Brief Introduction of a Portrait Contract
A portrait contract, also called a portrait session contract, is an agreement for the services of a photographer. It is a binding contract between the photographer and the client that covers a portrait photography session. It states the terms of the session, such as its location, schedule, payment, deliverables, and cancellation. It is important for professional photographers to have this agreement in place so that they are protected from legal liability in case things do not work out with a client.
Purpose of the Portrait Contract
A portrait photography contract is important for both the photographer and the client. It lists down all the information about the photography session. This ensures that the client knows what to expect. It protects the photographer from liability from the situations mentioned in the agreement. Since the agreement mentions the time, place, and duration of the session, both parties can work smoothly according to it. Any misunderstanding can be clarified by referring to the contract. It helps to build a strong professional relationship between the parties. For the photographer, it gives the impression that she knows her work and is serious about it.
Contents of Portrait Contract
A portrait photography contract template will generally contain the following key terms:
- Names and contact details of the photographer and the client
- Date of the agreement
- Scope of work
- Session details
- Special requests
- Photographer’s fees- It includes printing fees (depending on the size of the portrait), additional fees for specially requested portraits, travel, and location expenses.
- Deliverables- They can either be portrait prints, albums, or canvas along with digital copies of the portraits.
- Postponement/ Cancellation
- Adult presence in case of minors
- Copyright ownership
- Model release
- Client’s usage
- Delivery of orders
- Limitation of liability
- Dispute resolution
- Governing law
- Signature of the parties
These are some common terms. You may include clauses that are specific to your client.
How to Draft a Portrait Contract?
There are some clauses that are unique to a portrait contract. So one has to be careful when drafting this agreement. Some vital points to note are:
- Scope of work: It should mention what work the photographer will deliver and how. For example, if the photographer will shoot the portraits in outdoor locations or if she will also deliver digital copies of the portraits.
- Sessions: It must include the details about the session- its location, date, duration, start, and end time. It should also state the amount of deposit that the client has to pay to book a session with the photographer.
- Reshoots: This provision can be included depending on the parties. It usually states that if the client is not satisfied with the portraits, the photographer will reshoot them at a discounted rate.
- Special Requests: This is a client-specific term that should state the circumstances when the photographer will entertain requests for additional photos from the client. It must also mention that this will carry extra charges.
- Postponement/Cancellation: It is an important term that should list the events under which a session can be postponed, rescheduled, or canceled. Sufficient notice should be provided for any of these events. In case of cancellation, it should also state if any amount will be refunded to the client.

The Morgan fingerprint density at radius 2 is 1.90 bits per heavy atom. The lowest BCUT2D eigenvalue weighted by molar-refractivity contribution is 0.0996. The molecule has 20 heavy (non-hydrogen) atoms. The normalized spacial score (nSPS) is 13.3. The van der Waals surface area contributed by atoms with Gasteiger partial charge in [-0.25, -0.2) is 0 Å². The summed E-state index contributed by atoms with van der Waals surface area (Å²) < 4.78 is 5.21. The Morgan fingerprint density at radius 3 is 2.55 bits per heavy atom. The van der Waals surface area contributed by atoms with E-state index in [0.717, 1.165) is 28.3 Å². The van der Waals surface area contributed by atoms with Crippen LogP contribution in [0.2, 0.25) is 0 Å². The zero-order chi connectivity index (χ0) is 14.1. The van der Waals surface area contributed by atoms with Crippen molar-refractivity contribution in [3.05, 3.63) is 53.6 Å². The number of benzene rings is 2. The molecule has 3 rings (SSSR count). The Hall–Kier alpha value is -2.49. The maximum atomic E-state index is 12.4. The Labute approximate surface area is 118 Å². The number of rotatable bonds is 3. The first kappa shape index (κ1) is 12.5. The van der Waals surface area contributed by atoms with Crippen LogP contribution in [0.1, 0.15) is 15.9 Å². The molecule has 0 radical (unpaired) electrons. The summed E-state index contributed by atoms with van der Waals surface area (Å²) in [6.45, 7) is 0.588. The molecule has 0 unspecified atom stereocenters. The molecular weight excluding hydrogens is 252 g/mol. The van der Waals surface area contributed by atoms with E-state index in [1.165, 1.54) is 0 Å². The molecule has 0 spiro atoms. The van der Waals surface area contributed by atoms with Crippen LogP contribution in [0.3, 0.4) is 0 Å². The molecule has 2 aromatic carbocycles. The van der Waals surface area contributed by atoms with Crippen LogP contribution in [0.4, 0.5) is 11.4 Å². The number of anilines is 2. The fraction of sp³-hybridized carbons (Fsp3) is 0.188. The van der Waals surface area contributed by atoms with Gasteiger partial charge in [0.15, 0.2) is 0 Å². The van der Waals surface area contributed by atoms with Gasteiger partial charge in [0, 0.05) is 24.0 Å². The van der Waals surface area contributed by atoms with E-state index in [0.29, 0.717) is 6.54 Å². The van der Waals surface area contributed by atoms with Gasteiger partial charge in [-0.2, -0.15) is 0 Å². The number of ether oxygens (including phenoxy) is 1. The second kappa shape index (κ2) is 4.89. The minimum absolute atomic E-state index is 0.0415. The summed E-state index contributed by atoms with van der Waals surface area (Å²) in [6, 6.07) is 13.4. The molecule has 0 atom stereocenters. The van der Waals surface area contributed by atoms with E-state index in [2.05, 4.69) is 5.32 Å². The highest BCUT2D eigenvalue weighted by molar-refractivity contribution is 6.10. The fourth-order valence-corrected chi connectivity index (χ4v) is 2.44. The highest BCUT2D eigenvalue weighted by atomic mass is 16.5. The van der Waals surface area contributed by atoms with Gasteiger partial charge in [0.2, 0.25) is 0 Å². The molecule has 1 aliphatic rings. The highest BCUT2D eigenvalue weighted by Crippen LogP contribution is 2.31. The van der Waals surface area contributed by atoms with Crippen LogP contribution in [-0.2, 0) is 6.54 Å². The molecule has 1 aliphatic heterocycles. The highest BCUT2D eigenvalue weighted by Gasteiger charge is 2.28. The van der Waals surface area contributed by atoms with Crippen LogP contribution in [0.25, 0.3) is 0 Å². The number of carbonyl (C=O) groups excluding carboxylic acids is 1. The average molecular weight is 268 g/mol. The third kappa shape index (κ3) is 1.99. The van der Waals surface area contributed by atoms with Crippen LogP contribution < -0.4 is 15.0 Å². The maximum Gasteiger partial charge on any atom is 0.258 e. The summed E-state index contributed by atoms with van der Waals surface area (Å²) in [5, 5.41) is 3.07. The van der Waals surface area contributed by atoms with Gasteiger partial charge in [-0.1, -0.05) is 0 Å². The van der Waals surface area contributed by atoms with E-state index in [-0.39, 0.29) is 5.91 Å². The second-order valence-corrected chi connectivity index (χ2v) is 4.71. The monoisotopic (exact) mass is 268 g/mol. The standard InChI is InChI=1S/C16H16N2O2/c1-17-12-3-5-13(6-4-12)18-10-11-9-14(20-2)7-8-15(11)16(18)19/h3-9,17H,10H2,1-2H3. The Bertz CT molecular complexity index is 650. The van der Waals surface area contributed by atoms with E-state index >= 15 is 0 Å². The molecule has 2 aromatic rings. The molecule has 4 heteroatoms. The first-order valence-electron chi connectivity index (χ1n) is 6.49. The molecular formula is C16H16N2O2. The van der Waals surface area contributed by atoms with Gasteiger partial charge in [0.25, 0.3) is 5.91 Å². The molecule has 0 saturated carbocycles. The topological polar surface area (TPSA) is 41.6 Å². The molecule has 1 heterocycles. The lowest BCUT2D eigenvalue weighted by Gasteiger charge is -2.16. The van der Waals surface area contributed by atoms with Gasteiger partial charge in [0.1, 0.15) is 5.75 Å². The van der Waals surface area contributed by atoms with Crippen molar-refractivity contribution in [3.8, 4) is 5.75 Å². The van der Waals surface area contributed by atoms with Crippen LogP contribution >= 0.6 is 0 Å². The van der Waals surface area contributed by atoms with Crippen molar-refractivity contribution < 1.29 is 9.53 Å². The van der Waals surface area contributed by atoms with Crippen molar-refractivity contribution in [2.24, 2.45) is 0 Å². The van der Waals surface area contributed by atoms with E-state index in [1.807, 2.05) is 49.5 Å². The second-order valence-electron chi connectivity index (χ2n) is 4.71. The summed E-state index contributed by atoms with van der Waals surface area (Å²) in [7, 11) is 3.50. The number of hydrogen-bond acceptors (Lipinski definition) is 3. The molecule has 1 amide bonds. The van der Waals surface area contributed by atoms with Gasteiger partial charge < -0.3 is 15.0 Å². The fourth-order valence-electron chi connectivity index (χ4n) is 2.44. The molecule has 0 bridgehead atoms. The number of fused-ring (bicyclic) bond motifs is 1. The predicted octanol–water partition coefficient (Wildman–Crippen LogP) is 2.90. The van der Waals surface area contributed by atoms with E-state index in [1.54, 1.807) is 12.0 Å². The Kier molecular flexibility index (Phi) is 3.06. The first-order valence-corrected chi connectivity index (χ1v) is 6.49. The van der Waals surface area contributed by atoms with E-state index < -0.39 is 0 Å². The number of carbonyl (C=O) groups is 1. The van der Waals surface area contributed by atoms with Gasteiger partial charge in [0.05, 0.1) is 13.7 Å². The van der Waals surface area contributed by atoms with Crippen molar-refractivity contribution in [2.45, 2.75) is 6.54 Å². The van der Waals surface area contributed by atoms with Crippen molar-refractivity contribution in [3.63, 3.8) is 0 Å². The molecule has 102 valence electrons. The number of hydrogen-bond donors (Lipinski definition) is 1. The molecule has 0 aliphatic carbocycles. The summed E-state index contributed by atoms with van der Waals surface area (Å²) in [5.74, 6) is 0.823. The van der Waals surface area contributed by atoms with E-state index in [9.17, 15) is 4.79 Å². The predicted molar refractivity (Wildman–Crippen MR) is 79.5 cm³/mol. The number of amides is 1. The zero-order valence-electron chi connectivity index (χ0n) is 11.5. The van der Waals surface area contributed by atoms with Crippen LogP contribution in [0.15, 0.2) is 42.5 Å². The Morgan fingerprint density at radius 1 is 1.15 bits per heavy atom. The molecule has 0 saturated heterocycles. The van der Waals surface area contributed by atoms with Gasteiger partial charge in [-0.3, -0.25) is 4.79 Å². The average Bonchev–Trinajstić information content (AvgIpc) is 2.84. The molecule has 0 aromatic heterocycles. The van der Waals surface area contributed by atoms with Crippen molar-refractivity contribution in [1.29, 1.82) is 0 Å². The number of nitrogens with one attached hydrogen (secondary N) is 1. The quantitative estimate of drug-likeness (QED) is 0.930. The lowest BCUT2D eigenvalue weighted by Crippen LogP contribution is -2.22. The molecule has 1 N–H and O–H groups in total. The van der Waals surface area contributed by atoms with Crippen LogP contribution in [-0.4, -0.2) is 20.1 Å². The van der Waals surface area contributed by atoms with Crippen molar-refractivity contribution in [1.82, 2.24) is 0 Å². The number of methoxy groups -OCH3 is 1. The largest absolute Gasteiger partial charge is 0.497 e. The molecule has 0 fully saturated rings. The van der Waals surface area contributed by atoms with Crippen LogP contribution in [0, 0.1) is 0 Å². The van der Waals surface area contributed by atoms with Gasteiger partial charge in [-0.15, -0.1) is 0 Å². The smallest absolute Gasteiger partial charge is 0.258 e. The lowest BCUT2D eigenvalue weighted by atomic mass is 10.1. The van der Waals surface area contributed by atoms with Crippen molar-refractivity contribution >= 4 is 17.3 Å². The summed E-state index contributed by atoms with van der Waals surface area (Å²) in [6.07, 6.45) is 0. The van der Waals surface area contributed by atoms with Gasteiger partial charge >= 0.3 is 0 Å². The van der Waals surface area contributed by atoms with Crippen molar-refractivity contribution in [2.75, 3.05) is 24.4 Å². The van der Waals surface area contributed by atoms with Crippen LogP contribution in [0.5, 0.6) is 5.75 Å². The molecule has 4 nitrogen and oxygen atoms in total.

- Adult presence: This is required, especially in a senior portrait contract where the subjects may be minors. During their portrait sessions, their adult guardians will be with them.
- Copyright ownership: This clause must state who will own the copyright in the portraits. It is usually the photographer who has the copyright over the pictures and can use them exclusively
- Model release: It allows the photographer to use the client’s photographs for her advertising and other purposes, such as to display on her website.
- Limitation of liability: It should state that the photographer will not be liable for any injury or loss suffered by the client during the session and related events. It should also mention that in the case of a cancellation, the photographer will be liable only to a certain extent.
Photographer: Before going for negotiations, be aware of which areas are negotiable and non-negotiable. For example, you may be flexible about your fees but not willing to negotiate on copyright ownership. You should be careful not to charge an exorbitant amount. Be firm about your terms but open to hearing the client.
Client: You may negotiate for a reshoot clause so that in case you are not satisfied with the portraits, the photographer can shoot them again at a lesser cost.
Benefits and Drawbacks of Portrait Contract
- Photographer can control her time and its utilization.
- It makes the parties aware of what is expected of them.
- Any misunderstanding or dispute can be solved as per the contractual terms.
Most of these contracts are already drafted by the photographers. So there is not much negotiation that the client can do.
What Happens in Case of Violation?
The contract will have a provision for resolving disputes. If any party violates any term of the contract, then this provision will be invoked. If it prescribes negotiation as a mode of resolution, then parties will have to negotiate with each other. If it mentions any other method, then that will be followed. For certain reliefs, the parties can file a lawsuit in the court(1) of the state that will have jurisdiction. This will be mentioned in the contract.
A portrait agreement is a useful document. It helps both parties function effectively. They are aware of their duties. This makes it easier to manage things. It also protects them from any default by the other. It is not a complex agreement and can be drafted by the photographer. But it is always wise to get it reviewed by an attorney to make sure that it does not violate any law.